1. The man who was killed by a shark in the Whitsundays has been named as a Melbourne doctor.
The 33-year-old died from bites to his left thigh, right calf and left wrist in the attack at Cid Harbour at dusk on Monday.
Dr Christidis worked as a urologist at Melbourne’s Austin Health and was in the Whitsundays on a yachting holiday with friends when the attack happened.
Austin Health said it was a “tragic loss” and has reached out to his colleagues to provide counselling support, a spokeswoman told AAP in a statement.
“We are deeply saddened by the tragic loss of Dr Daniel Christidis who was a research fellow with Austin Health. Our thoughts are with his family during this difficult time,” the spokeswoman said.
It’s the third serious shark attack at Cid Harbour in two months with locals and holiday makers in the Whitsundays warned not to swim in the area.
The attack has prompted debate about how to prevent further attacks at the beautiful boat mooring site where food and fishing scraps from boats can attract sharks.
Tasmanian woman Justine Barwick and 12-year-old Melbourne girl Hannah Papps survived after being bitten on consecutive days in September.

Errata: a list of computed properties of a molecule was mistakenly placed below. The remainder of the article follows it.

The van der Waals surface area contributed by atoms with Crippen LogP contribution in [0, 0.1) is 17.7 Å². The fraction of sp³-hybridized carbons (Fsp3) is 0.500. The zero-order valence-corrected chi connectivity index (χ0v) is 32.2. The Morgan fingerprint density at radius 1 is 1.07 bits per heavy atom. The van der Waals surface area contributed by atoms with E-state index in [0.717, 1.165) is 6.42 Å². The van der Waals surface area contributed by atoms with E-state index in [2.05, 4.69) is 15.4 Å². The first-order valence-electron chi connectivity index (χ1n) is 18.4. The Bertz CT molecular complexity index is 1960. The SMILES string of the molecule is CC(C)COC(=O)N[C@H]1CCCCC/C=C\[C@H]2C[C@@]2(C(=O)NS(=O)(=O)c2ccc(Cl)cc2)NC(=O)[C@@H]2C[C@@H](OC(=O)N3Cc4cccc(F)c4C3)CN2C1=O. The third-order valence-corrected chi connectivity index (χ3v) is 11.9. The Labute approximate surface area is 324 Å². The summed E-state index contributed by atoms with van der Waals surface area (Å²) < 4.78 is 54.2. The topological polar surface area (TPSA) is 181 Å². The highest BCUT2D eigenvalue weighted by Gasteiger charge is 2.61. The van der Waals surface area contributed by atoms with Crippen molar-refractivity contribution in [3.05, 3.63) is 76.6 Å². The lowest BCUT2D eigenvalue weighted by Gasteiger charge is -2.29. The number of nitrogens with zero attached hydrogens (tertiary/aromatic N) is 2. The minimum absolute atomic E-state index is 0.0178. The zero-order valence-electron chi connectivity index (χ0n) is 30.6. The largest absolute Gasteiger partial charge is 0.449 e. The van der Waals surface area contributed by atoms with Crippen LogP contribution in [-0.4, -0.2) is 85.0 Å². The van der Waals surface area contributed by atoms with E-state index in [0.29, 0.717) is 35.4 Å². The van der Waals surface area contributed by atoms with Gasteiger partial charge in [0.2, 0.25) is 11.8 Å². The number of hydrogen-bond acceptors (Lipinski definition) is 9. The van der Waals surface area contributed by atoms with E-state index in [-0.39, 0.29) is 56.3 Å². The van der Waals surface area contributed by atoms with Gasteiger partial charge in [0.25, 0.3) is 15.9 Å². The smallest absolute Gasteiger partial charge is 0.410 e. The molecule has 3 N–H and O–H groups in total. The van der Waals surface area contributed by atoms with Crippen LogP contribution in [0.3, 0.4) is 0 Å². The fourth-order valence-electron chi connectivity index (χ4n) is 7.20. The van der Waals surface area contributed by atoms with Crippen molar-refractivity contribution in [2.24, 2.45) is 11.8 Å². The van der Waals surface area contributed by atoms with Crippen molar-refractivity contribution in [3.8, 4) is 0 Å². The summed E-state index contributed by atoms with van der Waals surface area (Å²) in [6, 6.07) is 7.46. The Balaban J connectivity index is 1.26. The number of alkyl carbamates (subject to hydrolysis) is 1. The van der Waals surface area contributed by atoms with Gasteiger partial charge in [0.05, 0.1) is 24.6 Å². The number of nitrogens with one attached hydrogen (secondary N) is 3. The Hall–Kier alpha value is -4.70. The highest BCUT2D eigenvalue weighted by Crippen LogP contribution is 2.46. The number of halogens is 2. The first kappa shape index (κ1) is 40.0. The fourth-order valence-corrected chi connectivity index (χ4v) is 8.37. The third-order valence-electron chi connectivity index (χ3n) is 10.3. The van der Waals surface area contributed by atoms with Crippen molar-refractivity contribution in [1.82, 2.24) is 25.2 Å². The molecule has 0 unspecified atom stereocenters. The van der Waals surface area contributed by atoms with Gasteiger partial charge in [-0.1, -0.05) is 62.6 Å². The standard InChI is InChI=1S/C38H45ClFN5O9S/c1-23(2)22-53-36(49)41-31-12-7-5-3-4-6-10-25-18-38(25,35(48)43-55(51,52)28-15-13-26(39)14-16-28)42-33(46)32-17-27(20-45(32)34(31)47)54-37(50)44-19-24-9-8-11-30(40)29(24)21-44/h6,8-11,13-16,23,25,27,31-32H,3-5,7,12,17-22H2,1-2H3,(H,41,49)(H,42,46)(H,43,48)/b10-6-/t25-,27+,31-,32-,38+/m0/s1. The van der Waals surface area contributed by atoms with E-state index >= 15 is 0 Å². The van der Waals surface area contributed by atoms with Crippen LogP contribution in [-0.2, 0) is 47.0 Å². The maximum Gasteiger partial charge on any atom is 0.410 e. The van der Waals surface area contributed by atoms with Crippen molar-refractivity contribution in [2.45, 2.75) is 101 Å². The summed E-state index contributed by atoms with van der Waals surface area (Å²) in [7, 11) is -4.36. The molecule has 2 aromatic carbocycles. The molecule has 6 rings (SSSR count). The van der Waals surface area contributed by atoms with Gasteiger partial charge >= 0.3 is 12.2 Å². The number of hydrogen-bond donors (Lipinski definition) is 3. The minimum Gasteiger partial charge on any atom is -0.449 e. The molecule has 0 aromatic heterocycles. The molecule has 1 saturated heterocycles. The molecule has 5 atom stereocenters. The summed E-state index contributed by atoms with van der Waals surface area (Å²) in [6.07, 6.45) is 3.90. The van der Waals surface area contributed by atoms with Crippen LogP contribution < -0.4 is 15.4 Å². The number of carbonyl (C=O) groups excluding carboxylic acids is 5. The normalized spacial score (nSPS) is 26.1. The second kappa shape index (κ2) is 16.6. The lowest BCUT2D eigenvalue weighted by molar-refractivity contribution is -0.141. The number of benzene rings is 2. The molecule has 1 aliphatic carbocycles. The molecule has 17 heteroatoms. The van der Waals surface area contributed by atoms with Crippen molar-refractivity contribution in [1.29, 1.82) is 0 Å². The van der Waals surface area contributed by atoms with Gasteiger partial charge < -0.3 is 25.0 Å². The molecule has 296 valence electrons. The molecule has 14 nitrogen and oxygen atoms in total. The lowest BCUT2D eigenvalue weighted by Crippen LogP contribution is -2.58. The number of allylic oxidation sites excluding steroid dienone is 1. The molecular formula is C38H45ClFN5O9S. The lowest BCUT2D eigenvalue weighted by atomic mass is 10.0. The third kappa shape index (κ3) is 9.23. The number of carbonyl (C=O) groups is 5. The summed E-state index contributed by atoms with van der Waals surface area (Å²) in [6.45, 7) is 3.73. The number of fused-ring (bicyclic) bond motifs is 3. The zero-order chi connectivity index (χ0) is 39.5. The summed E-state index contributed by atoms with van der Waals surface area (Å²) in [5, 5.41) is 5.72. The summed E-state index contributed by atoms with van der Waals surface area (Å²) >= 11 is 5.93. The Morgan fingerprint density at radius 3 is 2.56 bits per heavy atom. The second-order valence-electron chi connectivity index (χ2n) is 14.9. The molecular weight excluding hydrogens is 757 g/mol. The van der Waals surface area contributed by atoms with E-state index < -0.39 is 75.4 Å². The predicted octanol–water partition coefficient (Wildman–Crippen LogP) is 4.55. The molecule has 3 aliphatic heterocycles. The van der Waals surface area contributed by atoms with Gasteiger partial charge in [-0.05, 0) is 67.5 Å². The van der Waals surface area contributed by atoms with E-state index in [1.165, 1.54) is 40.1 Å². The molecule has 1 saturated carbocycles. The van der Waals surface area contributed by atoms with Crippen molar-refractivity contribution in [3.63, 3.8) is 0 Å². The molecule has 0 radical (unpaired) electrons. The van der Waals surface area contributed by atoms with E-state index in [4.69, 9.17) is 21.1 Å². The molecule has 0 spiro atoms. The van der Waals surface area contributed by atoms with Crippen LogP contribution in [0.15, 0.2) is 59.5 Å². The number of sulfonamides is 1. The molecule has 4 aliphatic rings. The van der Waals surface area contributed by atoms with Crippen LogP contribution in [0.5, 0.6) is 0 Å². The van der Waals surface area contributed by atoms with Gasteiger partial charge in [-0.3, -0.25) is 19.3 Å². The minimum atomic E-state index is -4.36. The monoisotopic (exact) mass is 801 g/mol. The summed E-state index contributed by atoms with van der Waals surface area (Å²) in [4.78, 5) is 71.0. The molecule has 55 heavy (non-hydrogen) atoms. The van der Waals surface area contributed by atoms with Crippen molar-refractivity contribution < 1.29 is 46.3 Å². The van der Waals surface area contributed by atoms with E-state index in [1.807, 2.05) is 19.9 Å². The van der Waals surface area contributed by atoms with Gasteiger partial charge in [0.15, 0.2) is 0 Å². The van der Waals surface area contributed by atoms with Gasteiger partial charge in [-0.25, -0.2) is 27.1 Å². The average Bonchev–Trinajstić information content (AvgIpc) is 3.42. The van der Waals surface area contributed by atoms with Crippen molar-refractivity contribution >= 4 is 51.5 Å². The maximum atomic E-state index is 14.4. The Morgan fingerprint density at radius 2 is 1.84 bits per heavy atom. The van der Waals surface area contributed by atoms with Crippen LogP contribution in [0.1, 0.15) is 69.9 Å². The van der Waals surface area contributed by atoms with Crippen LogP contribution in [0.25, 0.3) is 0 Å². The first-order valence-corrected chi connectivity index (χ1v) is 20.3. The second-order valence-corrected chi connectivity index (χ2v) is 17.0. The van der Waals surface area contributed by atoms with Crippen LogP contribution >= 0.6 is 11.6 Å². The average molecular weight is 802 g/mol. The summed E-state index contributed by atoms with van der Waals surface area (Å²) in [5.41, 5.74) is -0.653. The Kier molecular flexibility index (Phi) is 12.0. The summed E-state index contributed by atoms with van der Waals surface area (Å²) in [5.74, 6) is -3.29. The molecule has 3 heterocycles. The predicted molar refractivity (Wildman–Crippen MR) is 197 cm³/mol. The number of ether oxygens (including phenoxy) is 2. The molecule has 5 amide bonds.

Water police, Queensland Department of Fisheries and other government agencies were at Cid Harbour on Tuesday, interviewing witnesses and warning people not to swim there.
Dr Christidis had been on the first of a five-day sailing holiday with nine other friends on a 40-foot yacht from Cumberland Charter Yachts.
He and a woman had been using a stand-up paddleboard moments before the mauling, Queensland Police Inspector Steve O’Connell told reporters.
The pair were taking turns, and the attack happened when Dr Christidis got off the board.
Despite the frantic efforts of his friends – including two doctors – Dr Christidis went into cardiac arrest and had to be given CPR before being flown to Mackay Hospital.
“Every effort was made to save that man’s life,” O’Connell said, adding that the friends were “going through a hell of a time.”
“I’ve been in the Whitsunday area on and off for 30 years and apart from some minor nips and bites I’ve never heard of substantial attacks like what we’ve seen in these three attacks,” Mr O’Connell told media this morning.
“I believe the message we want to get across is don’t swim in Cid Harbour. At all.”